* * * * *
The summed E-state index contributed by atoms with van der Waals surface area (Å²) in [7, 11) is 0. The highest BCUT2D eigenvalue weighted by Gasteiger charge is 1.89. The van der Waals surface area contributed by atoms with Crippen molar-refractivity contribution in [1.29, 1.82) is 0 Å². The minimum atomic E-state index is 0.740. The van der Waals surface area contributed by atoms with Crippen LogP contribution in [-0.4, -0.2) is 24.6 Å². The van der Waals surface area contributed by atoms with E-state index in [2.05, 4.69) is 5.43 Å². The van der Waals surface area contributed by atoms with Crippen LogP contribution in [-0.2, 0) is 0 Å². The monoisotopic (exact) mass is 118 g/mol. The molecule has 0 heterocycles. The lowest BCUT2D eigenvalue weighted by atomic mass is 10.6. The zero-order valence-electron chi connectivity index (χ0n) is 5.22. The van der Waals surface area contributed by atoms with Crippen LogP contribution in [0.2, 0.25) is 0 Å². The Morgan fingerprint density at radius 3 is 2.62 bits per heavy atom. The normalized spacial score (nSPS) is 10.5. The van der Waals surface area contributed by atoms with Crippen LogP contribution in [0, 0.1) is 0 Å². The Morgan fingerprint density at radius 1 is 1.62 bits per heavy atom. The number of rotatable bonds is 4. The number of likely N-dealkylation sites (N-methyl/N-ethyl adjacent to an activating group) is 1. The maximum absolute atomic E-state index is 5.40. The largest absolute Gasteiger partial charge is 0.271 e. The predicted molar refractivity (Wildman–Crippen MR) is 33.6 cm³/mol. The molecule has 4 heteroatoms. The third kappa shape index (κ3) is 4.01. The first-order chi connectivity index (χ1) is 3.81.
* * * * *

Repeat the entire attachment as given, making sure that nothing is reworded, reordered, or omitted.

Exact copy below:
The summed E-state index contributed by atoms with van der Waals surface area (Å²) in [7, 11) is 0. The highest BCUT2D eigenvalue weighted by Gasteiger charge is 1.89. The van der Waals surface area contributed by atoms with Crippen molar-refractivity contribution in [1.29, 1.82) is 0 Å². The minimum atomic E-state index is 0.740. The van der Waals surface area contributed by atoms with Crippen LogP contribution in [-0.4, -0.2) is 24.6 Å². The van der Waals surface area contributed by atoms with E-state index in [2.05, 4.69) is 5.43 Å². The van der Waals surface area contributed by atoms with Crippen LogP contribution in [-0.2, 0) is 0 Å². The monoisotopic (exact) mass is 118 g/mol. The molecule has 0 heterocycles. The lowest BCUT2D eigenvalue weighted by atomic mass is 10.6. The zero-order valence-electron chi connectivity index (χ0n) is 5.22. The van der Waals surface area contributed by atoms with Crippen LogP contribution in [0.2, 0.25) is 0 Å². The Morgan fingerprint density at radius 3 is 2.62 bits per heavy atom. The normalized spacial score (nSPS) is 10.5. The van der Waals surface area contributed by atoms with Crippen LogP contribution in [0, 0.1) is 0 Å². The Morgan fingerprint density at radius 1 is 1.62 bits per heavy atom. The number of rotatable bonds is 4. The number of likely N-dealkylation sites (N-methyl/N-ethyl adjacent to an activating group) is 1. The maximum absolute atomic E-state index is 5.40. The largest absolute Gasteiger partial charge is 0.271 e. The predicted molar refractivity (Wildman–Crippen MR) is 33.6 cm³/mol. The molecule has 4 heteroatoms. The third kappa shape index (κ3) is 4.01. The first-order chi connectivity index (χ1) is 3.81.